Abstract: The subset of SQL in Visual FoxPro is useful for many tasks. But there's much more to SQL than what VFP supports. Those additions make it easy to do a number of tasks that are difficult in VFP.

In this session, we'll solve some common problems, using SQL elements that are supported by SQL Server, but not by VFP. Among the problems we'll explore are combining a set of values contained in multiple records into a delimited list in a single record, working with hierarchical data like corporate organization charts, finding the top N records for each group in a result, and including summary records in grouped data.

Southwest Fox previews will continue on October 14 when Toni Feltman will present (remotely) both of her Southwest Fox sessions: I Need a REST! and
Should I be Concerned?

Tuesday, August 5, 2014

August 12: Doug Hennig on PowerShell

Our next meeting will be next Tuesday, August 12 at 7 PM. As usual, feel free to bring something to eat and arrive as early as 6:30.

This month, we begin a series of Southwest Fox previews. Doug Hennig will (remotely) present “Windows PowerShell: Batch Files on Steroids.”

Bio: Doug Hennig is a partner with Stonefield Software Inc. He is the author of the award-winning Stonefield Database Toolkit (SDT); the award-winning Stonefield Query; the MemberData Editor, Anchor Editor, and CursorAdapter and DataEnvironment builders that come with Microsoft Visual FoxPro; and the My namespace and updated Upsizing Wizard in Sedna.

Doug is co-author of VFPX: Open Source Treasure for the VFP Developer, Making Sense of Sedna and SP2, Visual FoxPro Best Practices For The Next Ten Years, the What's New in Visual FoxPro series, and The Hacker's Guide to Visual FoxPro 7.0. He was the technical editor of The Hacker's Guide to Visual FoxPro 6.0 and The Fundamentals. All of these books are from Hentzenwerke Publishing ( Doug wrote over 100 articles in 10 years for FoxTalk and has written numerous articles in FoxPro Advisor, Advisor Guide to Visual FoxPro, and CoDe. He currently writes for FoxRockX (

Doug spoke at every Microsoft FoxPro Developers Conference (DevCon) starting in 1997 and at user groups and developer conferences all over the world. He is one of the organizers of the annual Southwest Fox and Southwest Xbase++ conferences ( He is one of the administrators for the VFPX VFP community extensions Web site ( He was a Microsoft Most Valuable Professional (MVP) from 1996 through 2011. Doug was awarded the 2006 FoxPro Community Lifetime Achievement Award (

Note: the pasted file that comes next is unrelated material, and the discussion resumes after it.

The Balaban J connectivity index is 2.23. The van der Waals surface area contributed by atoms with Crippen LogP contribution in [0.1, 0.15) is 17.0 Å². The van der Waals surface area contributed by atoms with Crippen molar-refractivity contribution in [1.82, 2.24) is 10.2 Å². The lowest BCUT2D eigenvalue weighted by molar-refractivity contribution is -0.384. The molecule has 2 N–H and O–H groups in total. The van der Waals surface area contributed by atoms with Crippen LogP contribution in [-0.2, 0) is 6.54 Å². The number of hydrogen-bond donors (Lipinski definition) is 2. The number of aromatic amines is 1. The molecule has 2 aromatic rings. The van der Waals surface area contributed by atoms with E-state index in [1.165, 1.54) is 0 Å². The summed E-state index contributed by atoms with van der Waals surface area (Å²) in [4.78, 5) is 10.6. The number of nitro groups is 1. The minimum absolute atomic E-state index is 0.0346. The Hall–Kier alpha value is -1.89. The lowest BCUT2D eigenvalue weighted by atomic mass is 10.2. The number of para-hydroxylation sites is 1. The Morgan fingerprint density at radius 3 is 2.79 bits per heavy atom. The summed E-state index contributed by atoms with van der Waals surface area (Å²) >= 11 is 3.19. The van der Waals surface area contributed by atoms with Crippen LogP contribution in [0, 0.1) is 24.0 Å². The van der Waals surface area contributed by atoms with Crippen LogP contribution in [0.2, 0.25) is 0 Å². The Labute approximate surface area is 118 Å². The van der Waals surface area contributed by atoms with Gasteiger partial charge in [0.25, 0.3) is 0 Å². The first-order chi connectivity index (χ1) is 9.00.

Abstract: Windows PowerShell has been included with the operating system since Windows 7 and is available for download for Windows XP and Vista. What is PowerShell? It's Microsoft's task automation scripting framework. PowerShell isn't just a replacement for batch files; it can do a lot more than batch files ever could. This session looks at PowerShell, including why you should start using it and how to create PowerShell scripts.

Mark your calendar now. We’ll have Southwest Fox previews by Tamar E. Granor on September 9 and another by Toni Feltman on October 14.

Wednesday, July 2, 2014

No meeting in July

We're taking off the month of July. Check back soon to see the line-up of Southwest Fox previews for the coming months.

Wednesday, June 4, 2014

June 10: A double dose of XML

Our next meeting is next Tuesday, June 10. We’ll have a double dose of XML.

First, Bill Fitzgerald will present “Using XML to store data.”

Abstract: There are some cases where storing data in SQL Server or VFP tables is not practical. Because of its ability to  structure data, XML is a good alternative.
Bill will walk through the code of  two working applications that use XML for data storage and discuss XML’s pro’s and con’s and why he chose to use XML in these cases.

Then, Tamar E. Granor will talk about an application that uses XML for both long-term data storage and data transport.

There’s likely to be time for open discussion as well, so bring questions.